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Wednesday, September 21, 2011

OC DA Prosecutes Fullerton’s Killer Cops | CalWatchDog

Commentary

SEPT. 21, 2011

By STEVEN GREENHUT

The tide is definitely turning in the way the public, and perhaps even district attorneys, view police officers who kill and abuse civilians and abuse their power. Orange County District Attorney Tony Rackauckas has filed serious charges against two Fullerton police officers who were part of a gang of six officers who beat to death a harmless homeless man named Kelly Thomas.

According to the Orange County Register, “Fullerton police officer Manuel Ramos will be charged with second-degree murder and involuntary manslaughter, Rackauckas said during a packed news conference. If convicted on both charges, Ramos faces up to 15 years to life in prison. Cpl. Jay Cicinelli will be charged with involuntary manslaughter and use of excessive force. Those charges carry a maximum sentence of four years in prison.” Click to read the post.

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Botched Paramilitary Police Raids: An Epidemic of "Isolated Incidents"

"If a widespread pattern of [knock-and-announce] violations were shown . . . there would be reason for grave concern." —Supreme Court Justice Anthony Kennedy, in Hudson v. Michigan, June 15, 2006. An interactive map of botched SWAT and paramilitary police raids, released in conjunction with the Cato policy paper "Overkill: The Rise of Paramilitary Police Raids," by Radley Balko. What does this map mean? How to use this map View Original Map and Database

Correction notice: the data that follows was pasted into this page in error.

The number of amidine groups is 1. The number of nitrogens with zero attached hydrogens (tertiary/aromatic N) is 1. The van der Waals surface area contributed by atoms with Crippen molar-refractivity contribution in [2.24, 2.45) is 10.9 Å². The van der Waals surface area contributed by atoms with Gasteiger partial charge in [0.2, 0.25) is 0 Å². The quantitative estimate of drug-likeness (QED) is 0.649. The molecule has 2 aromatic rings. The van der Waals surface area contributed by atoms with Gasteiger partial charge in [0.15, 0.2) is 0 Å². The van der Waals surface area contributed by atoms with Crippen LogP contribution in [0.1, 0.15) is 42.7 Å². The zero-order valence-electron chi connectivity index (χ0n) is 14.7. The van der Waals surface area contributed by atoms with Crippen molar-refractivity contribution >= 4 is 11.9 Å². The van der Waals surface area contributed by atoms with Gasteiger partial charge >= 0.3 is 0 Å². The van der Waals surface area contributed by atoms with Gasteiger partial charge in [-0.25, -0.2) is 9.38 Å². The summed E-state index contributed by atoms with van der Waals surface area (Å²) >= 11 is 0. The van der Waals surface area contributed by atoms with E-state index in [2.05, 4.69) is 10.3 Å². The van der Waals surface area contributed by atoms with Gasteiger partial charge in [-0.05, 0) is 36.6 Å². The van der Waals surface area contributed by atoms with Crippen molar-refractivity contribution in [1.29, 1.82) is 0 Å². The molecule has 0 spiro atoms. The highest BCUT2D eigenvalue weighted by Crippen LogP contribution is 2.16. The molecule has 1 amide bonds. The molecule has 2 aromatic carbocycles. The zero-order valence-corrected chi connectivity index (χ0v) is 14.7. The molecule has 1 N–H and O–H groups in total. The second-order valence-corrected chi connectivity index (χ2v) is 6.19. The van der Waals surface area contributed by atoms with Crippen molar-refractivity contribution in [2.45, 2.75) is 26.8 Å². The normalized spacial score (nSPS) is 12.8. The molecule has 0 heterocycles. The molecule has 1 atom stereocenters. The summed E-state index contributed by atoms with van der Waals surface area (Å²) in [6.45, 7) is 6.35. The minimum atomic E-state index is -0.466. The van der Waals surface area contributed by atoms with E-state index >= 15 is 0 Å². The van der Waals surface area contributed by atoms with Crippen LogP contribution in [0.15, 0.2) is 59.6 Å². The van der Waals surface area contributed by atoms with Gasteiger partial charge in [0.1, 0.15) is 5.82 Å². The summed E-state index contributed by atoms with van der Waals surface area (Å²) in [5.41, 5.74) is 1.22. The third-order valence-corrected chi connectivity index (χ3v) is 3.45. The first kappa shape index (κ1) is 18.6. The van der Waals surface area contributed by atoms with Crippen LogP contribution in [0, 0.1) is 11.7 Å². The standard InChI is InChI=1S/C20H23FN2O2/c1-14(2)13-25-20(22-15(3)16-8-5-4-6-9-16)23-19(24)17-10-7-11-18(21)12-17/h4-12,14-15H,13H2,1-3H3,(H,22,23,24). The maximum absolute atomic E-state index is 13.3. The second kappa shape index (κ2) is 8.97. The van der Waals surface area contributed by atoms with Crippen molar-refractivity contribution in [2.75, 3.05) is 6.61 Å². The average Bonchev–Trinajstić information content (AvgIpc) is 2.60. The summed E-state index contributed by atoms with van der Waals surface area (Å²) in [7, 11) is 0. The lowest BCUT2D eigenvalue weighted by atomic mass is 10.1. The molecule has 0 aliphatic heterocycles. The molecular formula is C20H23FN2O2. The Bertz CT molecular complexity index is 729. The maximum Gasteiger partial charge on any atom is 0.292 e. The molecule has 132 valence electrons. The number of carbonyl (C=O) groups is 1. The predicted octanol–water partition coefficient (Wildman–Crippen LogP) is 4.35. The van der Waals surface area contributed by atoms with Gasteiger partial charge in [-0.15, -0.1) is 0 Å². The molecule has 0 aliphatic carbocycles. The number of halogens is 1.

Key

Death of an innocent. Death or injury of a police officer. Death of a nonviolent offender.
Raid on an innocent suspect. Other examples of paramilitary police excess. Unnecessary raids on doctors and sick people.
The proliferation of SWAT teams, police militarization, and the Drug War have given rise to a dramatic increase in the number of "no-knock" or "quick-knock" raids on suspected drug offenders. Because these raids are often conducted based on tips from notoriously unreliable confidential informants, police sometimes conduct SWAT-style raids on the wrong home, or on the homes of nonviolent, misdemeanor drug users. Such highly-volatile, overly confrontational tactics are bad enough when no one is hurt -- it's difficult to imagine the terror an innocent suspect or family faces when a SWAT team mistakenly breaks down their door in the middle of the night. But even more disturbing are the number of times such "wrong door" raids unnecessarily lead to the injury or death of suspects, bystanders, and police officers. Defenders of SWAT teams and paramilitary tactics say such incidents are isolated and rare. The map above aims to refute that notion.

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